Super-flops: Cars that failed in the Indian market (Part 3)

Not all cars are meant to succeed. And there have been some great cars that just didn’t click in the Indian market and were subsequently withdrawn from the market. We had already listed down all the big flops of the Indian market in our first story – Definitive List of Failed Indian Cars – and now, because of the response to that story, it is time to add more to the list in our second story.

Right at the top, we must mention we are not including some of the cars that are currently available and are dying to make it to the list. No, sir, we’re not. The makers of these cars are still pushing them in the Indian market, even if some of them barely sell any each month. That is a list we’ll save for another day.

For now, based on the feedback from CarToq readers, here’s the second list of super flops, updating the list with some cars that were only recently discontinued.

Chevrolet Forester (2003-2005)

Super-flops: Cars that failed in the Indian market (Part 3)

The Chevrolet Forester (known as the Subaru Forester in other markets) was introduced in 2003 in India by General Motors. The vehicle priced at about Rs. 16 lakh at the time, was ahead of its time. It came with a 2 litre, ‘boxer’ (horizontally opposed pistons) petrol engine that put out 120 bhp of power and 178Nm of torque, with a five-speed manual transmission and full-time all-wheel drive. The vehicle had excellent ground clearance and a low centre of gravity, making it a really sporty vehicle on and off-road. But, there were not many takers for a petrol SUV that didn’t quite look like an SUV. Poor sales led to the vehicle being discontinued in 2005.

Why it flopped: Ahead of its time, poor image and petrol-only option with poor fuel efficiency.

Maruti Suzuki Grand Vitara (2006-2014)

Super-flops: Cars that failed in the Indian market (Part 3)

The Maruti Grand Vitara is another petrol only vehicle that is simply a fantastic all-rounder. If there is any vehicle that could give the Honda CR-V a run for its money, it is the Vitara, and the SUV was nearly Rs. 6 lakh cheaper than a Honda CR-V. Yet it had no takers. The Maruti Grand Vitara (which replaced the earlier Grand Vitara and Grand Vitara XL7 with a six cylinder engine) was a rebadged Suzuki Escudo launched in 2006. The vehicle was powered by a 2.4 litre four-cylinder petrol engine that put out 164 bhp of power and 225 Nm of torque, with a choice of either a five-speed manual or four-speed automatic transmission with full-time 4×4 with high and low-ratio selections. The vehicle was only recently discontinued after single digit sales for a while, tapering off to none for several months.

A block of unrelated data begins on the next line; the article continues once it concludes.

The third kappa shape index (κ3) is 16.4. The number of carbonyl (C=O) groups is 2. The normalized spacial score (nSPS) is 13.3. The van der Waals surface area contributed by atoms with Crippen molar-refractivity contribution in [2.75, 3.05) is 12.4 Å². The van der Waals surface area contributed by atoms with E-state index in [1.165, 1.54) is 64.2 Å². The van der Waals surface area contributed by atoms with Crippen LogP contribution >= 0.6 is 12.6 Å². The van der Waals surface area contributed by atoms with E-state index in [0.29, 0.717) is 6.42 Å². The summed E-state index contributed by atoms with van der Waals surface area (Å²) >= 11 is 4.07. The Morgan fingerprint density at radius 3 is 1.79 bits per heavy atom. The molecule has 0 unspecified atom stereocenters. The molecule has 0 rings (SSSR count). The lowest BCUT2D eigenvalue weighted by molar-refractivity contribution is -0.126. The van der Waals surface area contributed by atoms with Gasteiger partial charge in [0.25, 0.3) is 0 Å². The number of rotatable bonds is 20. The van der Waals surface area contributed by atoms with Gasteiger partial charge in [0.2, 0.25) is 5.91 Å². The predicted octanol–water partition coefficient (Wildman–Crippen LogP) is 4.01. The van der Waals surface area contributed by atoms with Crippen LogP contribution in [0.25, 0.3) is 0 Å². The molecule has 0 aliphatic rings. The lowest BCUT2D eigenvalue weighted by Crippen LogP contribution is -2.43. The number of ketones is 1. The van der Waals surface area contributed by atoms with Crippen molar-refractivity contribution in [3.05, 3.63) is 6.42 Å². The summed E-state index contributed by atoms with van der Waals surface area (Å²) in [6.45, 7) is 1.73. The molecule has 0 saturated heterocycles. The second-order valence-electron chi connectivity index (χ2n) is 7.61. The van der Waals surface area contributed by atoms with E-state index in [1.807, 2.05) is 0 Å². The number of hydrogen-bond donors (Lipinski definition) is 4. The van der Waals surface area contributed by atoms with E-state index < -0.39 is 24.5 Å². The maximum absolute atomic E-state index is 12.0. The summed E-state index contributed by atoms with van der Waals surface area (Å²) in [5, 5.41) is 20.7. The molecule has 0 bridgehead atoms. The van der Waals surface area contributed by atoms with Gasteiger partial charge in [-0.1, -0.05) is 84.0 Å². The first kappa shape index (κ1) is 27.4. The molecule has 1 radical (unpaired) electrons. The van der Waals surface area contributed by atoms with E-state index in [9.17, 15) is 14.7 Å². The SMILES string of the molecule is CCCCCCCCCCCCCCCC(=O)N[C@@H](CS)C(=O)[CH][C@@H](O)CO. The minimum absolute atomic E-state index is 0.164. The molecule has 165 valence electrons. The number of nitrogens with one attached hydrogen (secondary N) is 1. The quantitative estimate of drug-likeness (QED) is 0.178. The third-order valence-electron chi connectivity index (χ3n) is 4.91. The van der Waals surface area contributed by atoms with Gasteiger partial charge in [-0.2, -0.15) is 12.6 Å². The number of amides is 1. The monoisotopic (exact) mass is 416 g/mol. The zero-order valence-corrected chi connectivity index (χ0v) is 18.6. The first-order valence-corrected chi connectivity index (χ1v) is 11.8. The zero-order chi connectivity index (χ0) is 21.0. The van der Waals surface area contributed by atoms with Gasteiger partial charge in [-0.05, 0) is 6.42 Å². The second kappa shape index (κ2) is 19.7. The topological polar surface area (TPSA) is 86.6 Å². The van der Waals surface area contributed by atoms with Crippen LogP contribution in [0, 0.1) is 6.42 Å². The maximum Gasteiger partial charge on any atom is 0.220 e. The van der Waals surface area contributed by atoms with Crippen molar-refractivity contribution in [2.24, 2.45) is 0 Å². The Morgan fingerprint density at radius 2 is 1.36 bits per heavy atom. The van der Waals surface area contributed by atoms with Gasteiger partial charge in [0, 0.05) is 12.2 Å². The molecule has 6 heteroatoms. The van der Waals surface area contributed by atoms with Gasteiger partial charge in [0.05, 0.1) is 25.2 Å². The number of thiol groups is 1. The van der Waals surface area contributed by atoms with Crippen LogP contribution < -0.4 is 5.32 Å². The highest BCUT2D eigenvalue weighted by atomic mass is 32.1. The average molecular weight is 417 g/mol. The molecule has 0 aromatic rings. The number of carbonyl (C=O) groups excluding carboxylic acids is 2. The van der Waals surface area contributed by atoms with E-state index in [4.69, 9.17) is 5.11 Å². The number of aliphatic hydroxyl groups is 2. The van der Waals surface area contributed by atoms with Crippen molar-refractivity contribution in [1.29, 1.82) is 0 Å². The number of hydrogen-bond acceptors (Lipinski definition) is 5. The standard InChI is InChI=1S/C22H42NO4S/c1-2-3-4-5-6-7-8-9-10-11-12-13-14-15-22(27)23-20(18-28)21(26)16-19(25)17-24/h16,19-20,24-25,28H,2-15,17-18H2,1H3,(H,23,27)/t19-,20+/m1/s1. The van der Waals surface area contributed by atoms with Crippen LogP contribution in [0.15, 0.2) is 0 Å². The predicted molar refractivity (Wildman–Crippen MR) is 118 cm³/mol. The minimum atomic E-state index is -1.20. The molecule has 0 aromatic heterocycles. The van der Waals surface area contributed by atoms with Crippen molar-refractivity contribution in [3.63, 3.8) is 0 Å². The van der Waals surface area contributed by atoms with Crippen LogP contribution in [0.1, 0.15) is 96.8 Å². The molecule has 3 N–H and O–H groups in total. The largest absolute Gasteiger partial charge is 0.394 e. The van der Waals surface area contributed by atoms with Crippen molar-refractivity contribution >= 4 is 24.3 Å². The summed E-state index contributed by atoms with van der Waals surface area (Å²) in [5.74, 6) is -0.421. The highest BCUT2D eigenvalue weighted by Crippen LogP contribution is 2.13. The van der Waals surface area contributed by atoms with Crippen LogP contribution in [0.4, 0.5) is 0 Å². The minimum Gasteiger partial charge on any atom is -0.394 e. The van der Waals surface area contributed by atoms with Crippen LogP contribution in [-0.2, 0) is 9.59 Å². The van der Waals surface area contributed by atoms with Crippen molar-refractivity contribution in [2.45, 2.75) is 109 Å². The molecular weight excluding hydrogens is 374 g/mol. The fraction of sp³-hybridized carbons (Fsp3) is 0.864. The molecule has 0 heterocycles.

Why it flopped: Thirsty petrol engine, expensive vehicle with “Maruti” badge.

Maruti Suzuki Kizashi (2011-2014)


Super-flops: Cars that failed in the Indian market (Part 3)

The Maruti Kizashi was the company’s first attempt at a luxury car. The poor sales of the Grand Vitara notwithstanding, it decided to take the fight to the Honda Accord with the Maruti Kizashi in 2011. Priced at just Rs. 18 lakh, the Kizashi was a treat to drive (See our test report: Maruti Kizashi road test and review). It came with a choice of both automatic and manual transmissions, and a 2.4 litre petrol engine. The automatic was a CVT transmission though.

Why it flopped: Expensive car with “Maruti” badge, thirsty petrol engine, not enough snob value.

Tata Indigo Marina (2004-2010)

Super-flops: Cars that failed in the Indian market (Part 3)

Tata has had a string of cars that haven’t done too well, but full marks to the company for trying hard where others have not succeeded. The Tata Indigo Marina was one such car – a station wagon built on the Tata Indica platform (the Indica platform spawned all sorts of body styles, including India’s first ever compact sedan, which is now a hot segment). Other station wagons of the time were already failing (such as the Maruti Baleno Altura, Opel Swing and Fiat Siena Weekend), but Tata decided to take a shot at the non-existent market in 2004. The Indigo Marina did get some traction in the commercial cab market and with a few individual owners, but just did not manage the volumes. It soldiered on till 2010. It came with 1.4 litre petrol and 1.4 litre diesel engine options.

Why it flopped: Few takers for the petrol variant, poor image and quality issues.

Nissan X-Trail (2009-2014)

Super-flops: Cars that failed in the Indian market (Part 3)

Some SUVs are just not so lucky despite having all the right hardware. The Nissan X-Trail is one such SUV, launched in 2009. It looks butch, is spacious, has a fantastic panoramic sunroof, a potent 2-litre diesel engine putting out 150 bhp of power and 320 Nm of torque (shared by the Renault Koleos), with six-speed automatic and manual transmission options, and selectable all-wheel drive. However, the price seemed a bit too high, especially since it had to battle with the likes of the Toyota Fortuner. Nissan discontinued the vehicle in 2014.

Why it flopped: Image value, not seen as value for money, scanty service network.